[Linux-aus] Acknowledgement of country

David Lloyd lloy0076 at adam.com.au
Thu Nov 5 13:20:09 AEDT 2015


Hi Russell,



Do you  mean:


1.       Acknowledgement of a country's indigenous people?

2.       Acknowledgement of a country's current people (who in Australia and
New Zealand arguably displaced the indigenous people with at least dubious
legality) and a welcome to those newcomers?

3.       A right-wing conservative acknowledgement of country?

4.       Something else entirely?


Disclaimer: I am only speaking on behalf of myself here - and to make this
clear, I am not speaking on behalf of LinuxSA or any other organisation I
happen to be a member of.


I believe there is a place for (1) in some circumstances. In my limited
experience, events run by progressive, left leaning organisations, those
affiliated with the ALP (1) or those closely associated with relevant
environmental protection tend to run with these types of openings. Within a
sensible context, they can make sense - for example, opening a national
local government conference with an Aboriginal welcome made and still makes
perfect sense; local governments are, indeed, custodians of the lands of
what could be argued one or more displaced peoples. However, having only the
opening, with no substance would have made little sense - an empty gesture
to say, "we acknowledge you but allowing you to welcome us at our [insert
event here]" is all we'll do. In that experience, though, I did get to learn
a lot about how the Aboriginal land rights acts and the various cases
actually aren't quite as "nice" to Aboriginal people as latte sipping left
city folk like to think.


Should some of the events that Linux Australia run or sponsor open with an
indigenous welcome? I think that's on a case by case basis. However, let's
take one of Linux Australia's major events - Linux.Conf.Au - and ponder if
it could be relevant. It is, by all means, a major event. There are
opportunities in the conference to support and welcome all types of peoples
and other causes, including those displaced. In 2004, for example, the
morning teas were provided by volunteers from one of Adelaide's most
well-known and effective homeless shelters; we donated money to the zoo and
to a children's foundation (whose name I forget); the proceeds for the
raffle at the Penguin Dinner went to ITShare SA Incorporated; I know,
because I pushed the organising committee on all of these except the
children's foundation.


It's not as though the current organiser of LinuxSA isn't averse to social
justice issues. He's known to be somewhat terse and were he a Terran from
StraCraft it would be absolutely certain he'd be a fire bat - if there's a
flame war, you can be sure he's lurking somewhere. But he also believes that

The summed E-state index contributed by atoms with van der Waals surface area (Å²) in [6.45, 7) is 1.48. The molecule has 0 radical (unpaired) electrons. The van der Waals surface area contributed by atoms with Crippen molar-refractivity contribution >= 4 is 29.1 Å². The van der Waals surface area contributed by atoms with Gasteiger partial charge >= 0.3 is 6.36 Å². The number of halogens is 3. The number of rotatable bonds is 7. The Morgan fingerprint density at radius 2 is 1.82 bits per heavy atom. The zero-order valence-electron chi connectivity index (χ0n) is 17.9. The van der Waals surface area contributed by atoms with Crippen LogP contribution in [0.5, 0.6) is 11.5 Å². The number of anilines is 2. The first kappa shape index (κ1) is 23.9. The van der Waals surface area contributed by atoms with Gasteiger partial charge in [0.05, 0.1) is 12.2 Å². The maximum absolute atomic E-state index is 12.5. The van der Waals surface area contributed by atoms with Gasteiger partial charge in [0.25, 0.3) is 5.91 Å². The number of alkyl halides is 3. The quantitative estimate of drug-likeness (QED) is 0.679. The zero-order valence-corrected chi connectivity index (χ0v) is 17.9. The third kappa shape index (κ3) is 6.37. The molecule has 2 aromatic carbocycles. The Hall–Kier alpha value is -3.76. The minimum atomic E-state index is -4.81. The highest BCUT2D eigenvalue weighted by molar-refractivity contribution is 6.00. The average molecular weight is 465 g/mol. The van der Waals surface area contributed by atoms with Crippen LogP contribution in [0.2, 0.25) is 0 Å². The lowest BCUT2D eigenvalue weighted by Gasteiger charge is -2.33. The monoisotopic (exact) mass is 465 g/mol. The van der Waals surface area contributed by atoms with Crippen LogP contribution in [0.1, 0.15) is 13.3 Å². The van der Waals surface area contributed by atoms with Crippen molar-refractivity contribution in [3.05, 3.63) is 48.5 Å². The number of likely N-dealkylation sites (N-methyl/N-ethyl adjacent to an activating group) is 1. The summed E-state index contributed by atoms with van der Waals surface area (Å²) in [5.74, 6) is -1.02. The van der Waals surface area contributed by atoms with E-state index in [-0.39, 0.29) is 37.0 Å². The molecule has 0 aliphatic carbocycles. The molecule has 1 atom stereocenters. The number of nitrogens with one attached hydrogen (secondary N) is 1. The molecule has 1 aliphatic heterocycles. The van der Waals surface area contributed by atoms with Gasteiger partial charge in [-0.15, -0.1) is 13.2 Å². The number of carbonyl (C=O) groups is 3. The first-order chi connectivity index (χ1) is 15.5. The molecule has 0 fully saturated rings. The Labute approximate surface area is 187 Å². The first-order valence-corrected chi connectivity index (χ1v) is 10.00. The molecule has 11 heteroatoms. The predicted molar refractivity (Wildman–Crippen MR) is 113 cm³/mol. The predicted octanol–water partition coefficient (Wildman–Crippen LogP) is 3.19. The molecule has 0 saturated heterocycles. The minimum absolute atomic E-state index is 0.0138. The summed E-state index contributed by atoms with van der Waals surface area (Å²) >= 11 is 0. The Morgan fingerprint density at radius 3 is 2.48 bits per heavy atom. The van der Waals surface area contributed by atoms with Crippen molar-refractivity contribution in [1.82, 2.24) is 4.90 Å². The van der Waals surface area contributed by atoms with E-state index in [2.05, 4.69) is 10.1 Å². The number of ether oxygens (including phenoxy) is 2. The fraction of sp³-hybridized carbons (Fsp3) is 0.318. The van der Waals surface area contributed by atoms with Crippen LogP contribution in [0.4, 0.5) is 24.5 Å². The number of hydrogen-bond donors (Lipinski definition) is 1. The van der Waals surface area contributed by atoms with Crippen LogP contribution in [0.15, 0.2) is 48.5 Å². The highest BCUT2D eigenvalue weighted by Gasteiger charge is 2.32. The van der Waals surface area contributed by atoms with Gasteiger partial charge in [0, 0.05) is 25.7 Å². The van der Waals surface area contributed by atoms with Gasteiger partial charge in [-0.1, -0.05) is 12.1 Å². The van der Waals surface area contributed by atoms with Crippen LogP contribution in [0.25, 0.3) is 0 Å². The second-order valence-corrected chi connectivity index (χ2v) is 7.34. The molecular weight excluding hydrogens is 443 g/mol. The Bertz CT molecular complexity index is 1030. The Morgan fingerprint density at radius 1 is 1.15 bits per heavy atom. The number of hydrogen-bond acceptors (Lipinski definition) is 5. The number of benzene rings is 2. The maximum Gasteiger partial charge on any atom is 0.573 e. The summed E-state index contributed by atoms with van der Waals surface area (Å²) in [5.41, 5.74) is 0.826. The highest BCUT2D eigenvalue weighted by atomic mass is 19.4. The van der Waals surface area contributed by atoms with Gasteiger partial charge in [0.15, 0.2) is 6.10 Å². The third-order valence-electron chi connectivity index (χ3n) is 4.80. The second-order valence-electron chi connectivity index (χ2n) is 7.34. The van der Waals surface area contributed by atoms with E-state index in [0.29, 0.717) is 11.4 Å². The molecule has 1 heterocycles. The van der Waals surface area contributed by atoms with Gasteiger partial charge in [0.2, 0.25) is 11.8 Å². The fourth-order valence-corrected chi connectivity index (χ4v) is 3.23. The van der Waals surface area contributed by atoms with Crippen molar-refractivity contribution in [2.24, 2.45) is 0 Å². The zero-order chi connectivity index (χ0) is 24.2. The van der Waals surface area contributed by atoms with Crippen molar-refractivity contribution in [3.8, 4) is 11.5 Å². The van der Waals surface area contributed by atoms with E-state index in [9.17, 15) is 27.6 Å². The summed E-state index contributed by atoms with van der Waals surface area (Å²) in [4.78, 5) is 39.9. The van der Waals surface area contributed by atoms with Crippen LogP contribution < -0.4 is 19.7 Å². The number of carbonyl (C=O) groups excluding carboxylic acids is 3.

actions speak far louder than words.but words have the strength to encourage


Does opening a user group invite action to redress the problems of
indigenous people? I'll leave that up for discussion.


I fear that (2) and (3) could easily get muddled. Make people feel welcome
at our meetings and in Linux Australia's own events and sponsored events by
demonstrating that welcome. No matter the size of the event find a way such
that anyone who is a newcomer is welcomed and can participate in any
activities, discussions or - if they prefer, and some people do - to sit
back and observe in peace without being pressured to join in actively. In
small events or meetings this can be easily done by just one or two people.
In larger events this needs to be delegated to those who organise it but
also to those who regularly participate in it. In other words, make the
culture of the event if it is regular, or meeting if it is regular,
welcoming and make it known, gently, to all who come along that it's
everyone's job - not just the organisers - to keep and sustain that culture.


Is that culture sustained by an acknowledgement to country or welcome to
all? Maybe, but I'm not sure. In fact, despite we have a hideously colonial
second verse in our national anthem that declares we have room for those
who've come across the seas, it still seems the case that this is really
only true if you're a western, generally white person. Asians are welcome,
if they buy our land or they pay our universities. But one could hardly call
the Australian people's treatment of incoming refugees as a stellar example
of welcoming. I deliberately say the Australian people and not the
Australian Government because guess who you elect the Government to
represent? You. The Australian people.


In this case, a welcome to all to Australia could sound a little, well, odd.


However, I think what we can detect in what I've been saying, is that it's
more the doing, the acting, the giving and the work than the words. Yes,
words are important - especially when working with displaced peoples. Their
strength is unparalleled both to raise people up and bring people down. In
Tolkien's world, words were one of Saruman the Wise's strength and he kept
that strength even after he fell from power due to the action of the
fellowship and the ents. However, it is arguable that the humility of
Gandalf the Grey practised by actually doing, by his strong belief that it
took more than words but actions, support, love, care won the day out in
Tolkien's fantasy world.





(1)    I decline to call the current ALP left leaning or progressive;
they're centrist and used to demonstrate progressive concerns. These days,
their lofty platform of principles gets swallowed by the silly revolving
door of political back stabbing when in power rather than the old fashioned,
Whitlam-esque or even Hawke-ish version of "Let's lead by convincing the
people this is the right thing to do."

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